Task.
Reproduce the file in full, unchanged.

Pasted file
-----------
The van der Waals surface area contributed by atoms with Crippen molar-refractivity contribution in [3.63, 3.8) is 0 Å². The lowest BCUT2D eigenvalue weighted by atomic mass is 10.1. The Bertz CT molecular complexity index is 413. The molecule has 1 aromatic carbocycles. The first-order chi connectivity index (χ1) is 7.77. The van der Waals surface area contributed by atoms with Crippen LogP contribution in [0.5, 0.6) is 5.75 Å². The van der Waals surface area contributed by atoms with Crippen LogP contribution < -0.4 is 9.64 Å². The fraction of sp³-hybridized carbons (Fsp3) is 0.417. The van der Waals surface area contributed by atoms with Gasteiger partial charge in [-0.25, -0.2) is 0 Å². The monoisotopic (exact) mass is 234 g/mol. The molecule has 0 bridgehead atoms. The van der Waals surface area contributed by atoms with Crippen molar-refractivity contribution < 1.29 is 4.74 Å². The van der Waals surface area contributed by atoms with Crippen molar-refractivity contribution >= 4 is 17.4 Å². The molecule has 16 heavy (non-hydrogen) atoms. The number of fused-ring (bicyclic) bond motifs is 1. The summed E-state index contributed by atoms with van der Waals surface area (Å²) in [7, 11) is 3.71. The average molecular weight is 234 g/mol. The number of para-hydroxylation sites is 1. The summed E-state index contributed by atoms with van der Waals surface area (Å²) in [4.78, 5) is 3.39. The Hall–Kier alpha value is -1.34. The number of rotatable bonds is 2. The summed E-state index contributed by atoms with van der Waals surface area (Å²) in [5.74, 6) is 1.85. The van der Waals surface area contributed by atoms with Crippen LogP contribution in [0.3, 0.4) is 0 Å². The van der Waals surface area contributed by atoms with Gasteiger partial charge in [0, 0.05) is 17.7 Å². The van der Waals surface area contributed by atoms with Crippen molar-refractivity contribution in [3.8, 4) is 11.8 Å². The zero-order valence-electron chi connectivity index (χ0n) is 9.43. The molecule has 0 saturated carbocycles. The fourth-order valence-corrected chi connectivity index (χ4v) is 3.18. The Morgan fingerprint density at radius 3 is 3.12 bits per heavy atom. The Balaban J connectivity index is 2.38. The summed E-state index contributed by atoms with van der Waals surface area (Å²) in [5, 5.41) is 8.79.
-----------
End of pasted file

The van der Waals surface area contributed by atoms with Crippen molar-refractivity contribution in [3.63, 3.8) is 0 Å². The lowest BCUT2D eigenvalue weighted by atomic mass is 10.1. The Bertz CT molecular complexity index is 413. The molecule has 1 aromatic carbocycles. The first-order chi connectivity index (χ1) is 7.77. The van der Waals surface area contributed by atoms with Crippen LogP contribution in [0.5, 0.6) is 5.75 Å². The van der Waals surface area contributed by atoms with Crippen LogP contribution < -0.4 is 9.64 Å². The fraction of sp³-hybridized carbons (Fsp3) is 0.417. The van der Waals surface area contributed by atoms with Gasteiger partial charge in [-0.25, -0.2) is 0 Å². The monoisotopic (exact) mass is 234 g/mol. The molecule has 0 bridgehead atoms. The van der Waals surface area contributed by atoms with Crippen molar-refractivity contribution < 1.29 is 4.74 Å². The van der Waals surface area contributed by atoms with Crippen molar-refractivity contribution >= 4 is 17.4 Å². The molecule has 16 heavy (non-hydrogen) atoms. The number of fused-ring (bicyclic) bond motifs is 1. The summed E-state index contributed by atoms with van der Waals surface area (Å²) in [7, 11) is 3.71. The average molecular weight is 234 g/mol. The number of para-hydroxylation sites is 1. The summed E-state index contributed by atoms with van der Waals surface area (Å²) in [4.78, 5) is 3.39. The Hall–Kier alpha value is -1.34. The number of rotatable bonds is 2. The summed E-state index contributed by atoms with van der Waals surface area (Å²) in [5.74, 6) is 1.85. The van der Waals surface area contributed by atoms with Crippen LogP contribution in [0.3, 0.4) is 0 Å². The van der Waals surface area contributed by atoms with Gasteiger partial charge in [0, 0.05) is 17.7 Å². The van der Waals surface area contributed by atoms with Crippen molar-refractivity contribution in [3.8, 4) is 11.8 Å². The zero-order valence-electron chi connectivity index (χ0n) is 9.43. The molecule has 0 saturated carbocycles. The fourth-order valence-corrected chi connectivity index (χ4v) is 3.18. The Morgan fingerprint density at radius 3 is 3.12 bits per heavy atom. The Balaban J connectivity index is 2.38. The summed E-state index contributed by atoms with van der Waals surface area (Å²) in [5, 5.41) is 8.79.